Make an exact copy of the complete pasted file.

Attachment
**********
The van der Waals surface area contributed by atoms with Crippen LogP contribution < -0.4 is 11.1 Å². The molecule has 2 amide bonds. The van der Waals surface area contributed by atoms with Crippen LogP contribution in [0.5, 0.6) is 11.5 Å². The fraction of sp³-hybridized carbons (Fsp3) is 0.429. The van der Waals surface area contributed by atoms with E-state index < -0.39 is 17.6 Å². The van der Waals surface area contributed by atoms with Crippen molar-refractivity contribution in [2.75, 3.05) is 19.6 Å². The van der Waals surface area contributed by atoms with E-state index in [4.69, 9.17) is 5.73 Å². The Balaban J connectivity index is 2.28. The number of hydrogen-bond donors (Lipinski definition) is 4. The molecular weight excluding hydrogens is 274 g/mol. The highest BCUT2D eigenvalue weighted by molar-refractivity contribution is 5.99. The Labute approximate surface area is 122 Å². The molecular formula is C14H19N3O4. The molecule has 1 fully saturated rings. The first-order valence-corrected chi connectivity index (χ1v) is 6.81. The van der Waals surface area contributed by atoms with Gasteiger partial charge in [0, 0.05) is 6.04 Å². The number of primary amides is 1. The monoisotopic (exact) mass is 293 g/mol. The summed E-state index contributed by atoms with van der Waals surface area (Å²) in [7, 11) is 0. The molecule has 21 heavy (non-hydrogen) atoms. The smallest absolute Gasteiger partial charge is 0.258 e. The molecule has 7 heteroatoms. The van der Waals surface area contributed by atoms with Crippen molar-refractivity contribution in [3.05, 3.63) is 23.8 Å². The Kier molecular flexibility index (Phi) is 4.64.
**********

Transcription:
The van der Waals surface area contributed by atoms with Crippen LogP contribution < -0.4 is 11.1 Å². The molecule has 2 amide bonds. The van der Waals surface area contributed by atoms with Crippen LogP contribution in [0.5, 0.6) is 11.5 Å². The fraction of sp³-hybridized carbons (Fsp3) is 0.429. The van der Waals surface area contributed by atoms with E-state index < -0.39 is 17.6 Å². The van der Waals surface area contributed by atoms with Crippen molar-refractivity contribution in [2.75, 3.05) is 19.6 Å². The van der Waals surface area contributed by atoms with E-state index in [4.69, 9.17) is 5.73 Å². The Balaban J connectivity index is 2.28. The number of hydrogen-bond donors (Lipinski definition) is 4. The molecular weight excluding hydrogens is 274 g/mol. The highest BCUT2D eigenvalue weighted by molar-refractivity contribution is 5.99. The Labute approximate surface area is 122 Å². The molecular formula is C14H19N3O4. The molecule has 1 fully saturated rings. The first-order valence-corrected chi connectivity index (χ1v) is 6.81. The van der Waals surface area contributed by atoms with Gasteiger partial charge in [0, 0.05) is 6.04 Å². The number of primary amides is 1. The monoisotopic (exact) mass is 293 g/mol. The summed E-state index contributed by atoms with van der Waals surface area (Å²) in [7, 11) is 0. The molecule has 21 heavy (non-hydrogen) atoms. The smallest absolute Gasteiger partial charge is 0.258 e. The molecule has 7 heteroatoms. The van der Waals surface area contributed by atoms with Crippen molar-refractivity contribution in [3.05, 3.63) is 23.8 Å². The Kier molecular flexibility index (Phi) is 4.64.